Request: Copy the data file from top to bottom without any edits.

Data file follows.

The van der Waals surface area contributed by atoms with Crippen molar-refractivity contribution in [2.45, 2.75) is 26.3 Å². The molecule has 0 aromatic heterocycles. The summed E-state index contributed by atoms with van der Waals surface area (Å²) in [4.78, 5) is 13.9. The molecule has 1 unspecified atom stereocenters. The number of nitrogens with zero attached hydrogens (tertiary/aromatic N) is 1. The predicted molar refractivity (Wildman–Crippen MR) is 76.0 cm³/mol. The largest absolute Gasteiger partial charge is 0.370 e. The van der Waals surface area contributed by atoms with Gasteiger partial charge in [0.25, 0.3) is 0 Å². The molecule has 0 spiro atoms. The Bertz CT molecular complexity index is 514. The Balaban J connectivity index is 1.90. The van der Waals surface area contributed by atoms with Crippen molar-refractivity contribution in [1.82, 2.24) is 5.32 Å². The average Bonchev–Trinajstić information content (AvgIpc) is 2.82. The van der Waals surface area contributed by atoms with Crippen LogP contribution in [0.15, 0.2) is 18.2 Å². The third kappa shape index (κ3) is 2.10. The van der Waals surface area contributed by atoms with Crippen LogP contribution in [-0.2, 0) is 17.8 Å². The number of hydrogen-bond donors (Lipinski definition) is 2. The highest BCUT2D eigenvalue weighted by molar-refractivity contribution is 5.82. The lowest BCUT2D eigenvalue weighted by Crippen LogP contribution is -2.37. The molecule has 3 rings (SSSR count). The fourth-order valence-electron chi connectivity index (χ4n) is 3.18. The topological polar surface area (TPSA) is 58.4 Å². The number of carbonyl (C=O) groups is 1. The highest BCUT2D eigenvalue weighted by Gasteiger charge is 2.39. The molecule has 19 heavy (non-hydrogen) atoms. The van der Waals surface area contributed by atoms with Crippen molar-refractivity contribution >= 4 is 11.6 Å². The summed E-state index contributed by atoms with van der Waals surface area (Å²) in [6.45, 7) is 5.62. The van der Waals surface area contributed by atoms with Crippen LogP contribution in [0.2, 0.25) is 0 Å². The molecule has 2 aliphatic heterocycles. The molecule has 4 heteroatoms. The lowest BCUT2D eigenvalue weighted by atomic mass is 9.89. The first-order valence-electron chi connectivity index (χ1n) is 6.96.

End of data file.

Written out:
The van der Waals surface area contributed by atoms with Crippen molar-refractivity contribution in [2.45, 2.75) is 26.3 Å². The molecule has 0 aromatic heterocycles. The summed E-state index contributed by atoms with van der Waals surface area (Å²) in [4.78, 5) is 13.9. The molecule has 1 unspecified atom stereocenters. The number of nitrogens with zero attached hydrogens (tertiary/aromatic N) is 1. The predicted molar refractivity (Wildman–Crippen MR) is 76.0 cm³/mol. The largest absolute Gasteiger partial charge is 0.370 e. The van der Waals surface area contributed by atoms with Gasteiger partial charge in [0.25, 0.3) is 0 Å². The molecule has 0 spiro atoms. The Bertz CT molecular complexity index is 514. The Balaban J connectivity index is 1.90. The van der Waals surface area contributed by atoms with Crippen molar-refractivity contribution in [1.82, 2.24) is 5.32 Å². The average Bonchev–Trinajstić information content (AvgIpc) is 2.82. The van der Waals surface area contributed by atoms with Crippen LogP contribution in [0.15, 0.2) is 18.2 Å². The third kappa shape index (κ3) is 2.10. The van der Waals surface area contributed by atoms with Crippen LogP contribution in [-0.2, 0) is 17.8 Å². The number of hydrogen-bond donors (Lipinski definition) is 2. The highest BCUT2D eigenvalue weighted by molar-refractivity contribution is 5.82. The lowest BCUT2D eigenvalue weighted by Crippen LogP contribution is -2.37. The molecule has 3 rings (SSSR count). The fourth-order valence-electron chi connectivity index (χ4n) is 3.18. The topological polar surface area (TPSA) is 58.4 Å². The number of carbonyl (C=O) groups is 1. The highest BCUT2D eigenvalue weighted by Gasteiger charge is 2.39. The molecule has 19 heavy (non-hydrogen) atoms. The van der Waals surface area contributed by atoms with Crippen molar-refractivity contribution >= 4 is 11.6 Å². The summed E-state index contributed by atoms with van der Waals surface area (Å²) in [6.45, 7) is 5.62. The van der Waals surface area contributed by atoms with Crippen LogP contribution in [0.2, 0.25) is 0 Å². The molecule has 2 aliphatic heterocycles. The molecule has 4 heteroatoms. The lowest BCUT2D eigenvalue weighted by atomic mass is 9.89. The first-order valence-electron chi connectivity index (χ1n) is 6.96.